There was an article that circulated recently suggesting that bankruptcies didn’t peak as expected. If the folks who are reaching out to me are any indication, just give it time. With unemployment numbers still high and many areas still under shutdown orders due to the pandemic, it’s clear that the economy is not back to normal. And one of the consequences of that economy is the inability of many consumers to pay off debt.
When you can’t pay off your debt, you may settle with the creditor for less than you owe. This can take a few forms, including short sales, foreclosures, or just agreeing with a credit card company to pay less than you owe if they stop chasing you for the balance.
No matter the form it takes, if you have cancellation of debt for less than the amount you owe, the amount of the canceled debt is considered income and may be taxable. I say “may” because there are exceptions and exclusions to this rule.
Here’s what you need to know. The lender or business owed the debt will sometimes issue Form 1099-C, Cancellation of Debt, to you for the forgiven amount. The IRS also gets a copy of Form 1099-C. The IRS will expect to see that amount reported on your tax return.
But what if you qualify for an exclusion or an exception? Even if you eligible for an exception or exclusion, you may still receive a form 1099-C. This is because the creditor doesn’t know whether you might have an exception or an exclusion: their responsibility is simply to report the details, including the amount of cancellation of debt and the date of cancellation. However, if the person who is issuing the form 1099-C has reason to know that the discharge of debt would not be reportable (such as, for example, a qualifying bankruptcy), then the form 1099-C shouldn’t be issued.
Exclusions & Exceptions
The most common exclusions include bankruptcy, insolvency, and qualified principal residence indebtedness.
If your debt was canceled as part of a Title 11 bankruptcy (includes Chapters 7, 11, and 13), it’s not includible in your income. To report the exclusion, attach Form 982, Reduction of Tax Attributes Due to Discharge of Indebtedness (and Section 1082 Basis Adjustment), (downloads as a PDF) to your tax return and check the box at Part I, line 1a of the form. Enter the amount of canceled debt as a result of the bankruptcy case on line 2. You may also have to fill out part II of the form.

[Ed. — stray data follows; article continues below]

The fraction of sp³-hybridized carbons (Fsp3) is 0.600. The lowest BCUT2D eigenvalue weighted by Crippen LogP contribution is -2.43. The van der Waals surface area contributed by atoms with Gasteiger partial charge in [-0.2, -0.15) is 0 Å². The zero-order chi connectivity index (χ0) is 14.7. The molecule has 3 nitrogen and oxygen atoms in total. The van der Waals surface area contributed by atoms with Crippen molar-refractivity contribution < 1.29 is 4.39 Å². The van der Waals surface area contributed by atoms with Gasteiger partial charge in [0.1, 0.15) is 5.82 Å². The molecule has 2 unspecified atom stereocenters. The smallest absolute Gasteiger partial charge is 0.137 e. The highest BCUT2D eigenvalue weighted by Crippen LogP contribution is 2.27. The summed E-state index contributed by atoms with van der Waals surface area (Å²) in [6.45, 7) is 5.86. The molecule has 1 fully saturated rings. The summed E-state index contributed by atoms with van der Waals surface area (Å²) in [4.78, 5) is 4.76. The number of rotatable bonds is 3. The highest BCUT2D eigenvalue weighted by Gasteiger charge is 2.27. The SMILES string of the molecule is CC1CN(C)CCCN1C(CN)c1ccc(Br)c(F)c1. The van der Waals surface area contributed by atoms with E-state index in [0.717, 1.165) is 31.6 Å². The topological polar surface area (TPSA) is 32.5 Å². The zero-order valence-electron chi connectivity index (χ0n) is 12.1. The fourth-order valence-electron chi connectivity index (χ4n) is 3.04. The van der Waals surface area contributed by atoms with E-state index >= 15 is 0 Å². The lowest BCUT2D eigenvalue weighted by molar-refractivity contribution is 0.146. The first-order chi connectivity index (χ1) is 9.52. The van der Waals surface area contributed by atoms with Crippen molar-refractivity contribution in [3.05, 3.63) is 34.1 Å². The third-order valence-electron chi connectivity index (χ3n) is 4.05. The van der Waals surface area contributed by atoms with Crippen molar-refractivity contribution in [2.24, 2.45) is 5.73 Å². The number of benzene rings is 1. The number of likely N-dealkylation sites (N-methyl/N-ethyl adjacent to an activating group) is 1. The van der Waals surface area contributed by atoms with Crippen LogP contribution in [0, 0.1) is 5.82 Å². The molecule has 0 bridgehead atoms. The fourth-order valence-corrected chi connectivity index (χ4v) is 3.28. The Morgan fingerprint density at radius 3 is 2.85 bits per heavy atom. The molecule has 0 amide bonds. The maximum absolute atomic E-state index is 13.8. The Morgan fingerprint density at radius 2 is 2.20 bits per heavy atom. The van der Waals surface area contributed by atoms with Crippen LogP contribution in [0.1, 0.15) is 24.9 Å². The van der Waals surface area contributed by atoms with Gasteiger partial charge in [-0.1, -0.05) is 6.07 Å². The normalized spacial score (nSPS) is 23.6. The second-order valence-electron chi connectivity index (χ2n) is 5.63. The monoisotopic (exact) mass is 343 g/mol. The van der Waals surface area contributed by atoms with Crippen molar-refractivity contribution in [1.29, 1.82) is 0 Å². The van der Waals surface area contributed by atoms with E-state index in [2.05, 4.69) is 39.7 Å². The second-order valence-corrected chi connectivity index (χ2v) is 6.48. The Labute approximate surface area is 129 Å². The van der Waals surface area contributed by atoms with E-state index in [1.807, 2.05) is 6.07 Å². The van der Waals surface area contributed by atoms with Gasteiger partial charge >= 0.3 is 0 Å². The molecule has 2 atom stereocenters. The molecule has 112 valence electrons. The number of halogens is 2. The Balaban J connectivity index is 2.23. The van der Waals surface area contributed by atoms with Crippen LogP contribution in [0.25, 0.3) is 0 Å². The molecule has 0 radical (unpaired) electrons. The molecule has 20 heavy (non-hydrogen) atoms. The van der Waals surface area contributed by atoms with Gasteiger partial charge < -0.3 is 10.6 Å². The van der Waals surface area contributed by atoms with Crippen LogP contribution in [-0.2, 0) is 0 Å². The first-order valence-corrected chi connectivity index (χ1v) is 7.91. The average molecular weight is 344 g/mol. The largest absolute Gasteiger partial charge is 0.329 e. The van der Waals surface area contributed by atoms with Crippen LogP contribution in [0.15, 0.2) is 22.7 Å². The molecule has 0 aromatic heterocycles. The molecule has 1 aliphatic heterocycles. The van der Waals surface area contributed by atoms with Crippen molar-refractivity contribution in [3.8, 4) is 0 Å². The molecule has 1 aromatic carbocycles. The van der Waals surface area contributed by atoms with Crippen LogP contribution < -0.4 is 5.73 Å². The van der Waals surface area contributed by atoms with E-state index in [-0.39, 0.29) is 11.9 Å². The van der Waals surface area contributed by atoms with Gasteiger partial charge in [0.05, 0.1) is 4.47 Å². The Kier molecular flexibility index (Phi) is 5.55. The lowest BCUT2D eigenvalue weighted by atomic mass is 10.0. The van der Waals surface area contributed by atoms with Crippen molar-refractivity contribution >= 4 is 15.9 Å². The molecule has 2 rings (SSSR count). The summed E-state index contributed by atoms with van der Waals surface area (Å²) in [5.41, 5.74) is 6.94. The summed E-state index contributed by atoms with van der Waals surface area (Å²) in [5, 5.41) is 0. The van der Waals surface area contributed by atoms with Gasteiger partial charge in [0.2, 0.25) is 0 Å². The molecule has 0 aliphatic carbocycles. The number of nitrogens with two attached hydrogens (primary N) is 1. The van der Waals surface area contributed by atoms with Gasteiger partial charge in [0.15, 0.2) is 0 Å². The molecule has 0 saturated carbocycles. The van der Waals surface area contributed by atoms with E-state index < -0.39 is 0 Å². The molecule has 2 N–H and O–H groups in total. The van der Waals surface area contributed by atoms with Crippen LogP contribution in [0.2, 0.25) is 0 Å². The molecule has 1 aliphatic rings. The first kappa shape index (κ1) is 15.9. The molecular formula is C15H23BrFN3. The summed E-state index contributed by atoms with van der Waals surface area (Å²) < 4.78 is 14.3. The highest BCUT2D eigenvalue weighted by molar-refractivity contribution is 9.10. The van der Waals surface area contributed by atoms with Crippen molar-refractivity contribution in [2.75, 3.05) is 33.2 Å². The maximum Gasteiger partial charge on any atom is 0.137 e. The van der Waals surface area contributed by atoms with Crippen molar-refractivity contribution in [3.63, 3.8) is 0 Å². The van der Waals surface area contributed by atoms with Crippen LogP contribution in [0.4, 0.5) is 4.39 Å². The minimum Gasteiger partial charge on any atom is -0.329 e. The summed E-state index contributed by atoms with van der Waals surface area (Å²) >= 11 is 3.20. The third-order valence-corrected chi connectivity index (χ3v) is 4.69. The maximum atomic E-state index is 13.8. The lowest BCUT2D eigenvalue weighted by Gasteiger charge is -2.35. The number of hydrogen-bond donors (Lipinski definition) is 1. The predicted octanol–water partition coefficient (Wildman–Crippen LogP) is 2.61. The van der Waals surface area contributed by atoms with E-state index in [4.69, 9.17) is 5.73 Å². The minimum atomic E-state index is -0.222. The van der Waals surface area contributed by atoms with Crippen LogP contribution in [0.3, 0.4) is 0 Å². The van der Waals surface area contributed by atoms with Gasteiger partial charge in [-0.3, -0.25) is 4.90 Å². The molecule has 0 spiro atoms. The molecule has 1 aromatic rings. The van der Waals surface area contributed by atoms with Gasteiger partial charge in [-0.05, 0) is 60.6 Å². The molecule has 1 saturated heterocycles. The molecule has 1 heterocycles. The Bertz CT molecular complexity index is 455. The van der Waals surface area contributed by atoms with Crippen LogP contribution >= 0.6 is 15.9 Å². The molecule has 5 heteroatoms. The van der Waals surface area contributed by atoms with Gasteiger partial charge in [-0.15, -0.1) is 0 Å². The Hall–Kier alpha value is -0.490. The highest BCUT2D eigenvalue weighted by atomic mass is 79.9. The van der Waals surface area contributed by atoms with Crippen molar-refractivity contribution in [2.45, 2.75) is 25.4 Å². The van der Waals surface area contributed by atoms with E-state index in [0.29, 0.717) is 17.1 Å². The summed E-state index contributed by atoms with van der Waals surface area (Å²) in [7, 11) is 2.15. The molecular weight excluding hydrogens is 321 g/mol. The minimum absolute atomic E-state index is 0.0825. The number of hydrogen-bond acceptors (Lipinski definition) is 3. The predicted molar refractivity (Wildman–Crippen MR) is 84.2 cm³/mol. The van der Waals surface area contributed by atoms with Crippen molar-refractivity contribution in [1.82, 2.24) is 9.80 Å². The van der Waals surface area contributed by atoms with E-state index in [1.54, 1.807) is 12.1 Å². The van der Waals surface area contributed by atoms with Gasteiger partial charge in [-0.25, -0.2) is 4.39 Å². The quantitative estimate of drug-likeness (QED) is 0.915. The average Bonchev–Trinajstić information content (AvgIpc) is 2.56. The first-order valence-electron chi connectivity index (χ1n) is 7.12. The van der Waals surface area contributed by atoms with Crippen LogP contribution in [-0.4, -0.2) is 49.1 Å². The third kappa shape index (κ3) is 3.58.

If you were insolvent just before your debt was canceled, you can exclude the debt from income. Use the insolvency worksheet (found in Pub 4681, Canceled Debts, Foreclosures, Repossessions, and Abandonments (for Individuals) (downloads as a PDF), to figure out whether this applies to you. Generally, you are insolvent to the extent that the total of all of your liabilities was more than the value of all of your assets immediately before the cancellation. To report the exclusion, attach Form 982 to your tax return and check the box at Part I, line 1b of the form. Enter the smaller of the amount of the debt canceled or the amount by which you were insolvent immediately before the cancellation (use the worksheet to find this figure). You may also have to fill out part II of the form.
If your canceled debt is qualified principal residence indebtedness, it’s not includible in your income. Qualified principal residence indebtedness means a mortgage that you took out to buy, build, or substantially improve your main home (the one you live in most of the time). The mortgage must be secured by your main home, and the amount available for exclusion must not exceed $2 million ($1 million if married filing separately). To report the exclusion, attach Form 982 to your tax return and check the box at Part I, line 1e of the form. Enter the amount of the forgiven mortgage on line 2 but do not report more than the amount of the exclusion limit. If you continue to own your home after cancellation of qualified principal residence indebtedness, you must reduce your basis (generally, the purchase price plus adjustments) in the home.
If you and another person were jointly and severally liable for a canceled debt, each of you may get a Form 1099-C showing the entire amount of the canceled debt. Don’t panic: you may not have to report that entire amount as income. The amount (if any) you must report depends on facts and circumstances, including state law, how much each of you received, how much of any interest deduction from the debt was claimed by each person (think home mortgage), how much basis was allocated to each of you, and whether the canceled debt qualifies for any other exceptions or exclusion.
If your student loan is canceled in part or in whole, you may not have to include the canceled debt in your income. To exclude canceled student loan debt from your income, your loan must have been made by a qualified lender to assist you in attending an eligible educational institution. In addition, the cancellation must be due to death or permanent and total disability, or as part of a provision in the loan that all or part of the debt will be canceled if you work for a certain period of time (like certain teaching or public service arrangements). The canceled debt is not excludable if it is canceled because of services you performed for the educational institution that made the loan or provided the funds.
The rules governing cancellation of debt can be tricky. It’s best to consider the consequences before you enter into an agreement to settle a debt for less than what you owe. But even if it’s after you make the decision – or if the decision is made for you – consider consulting with your tax professional.
Author’s Note: This piece focuses on consumers who can’t pay their bills. To find out more about the business side (when you’re the one owed), click here.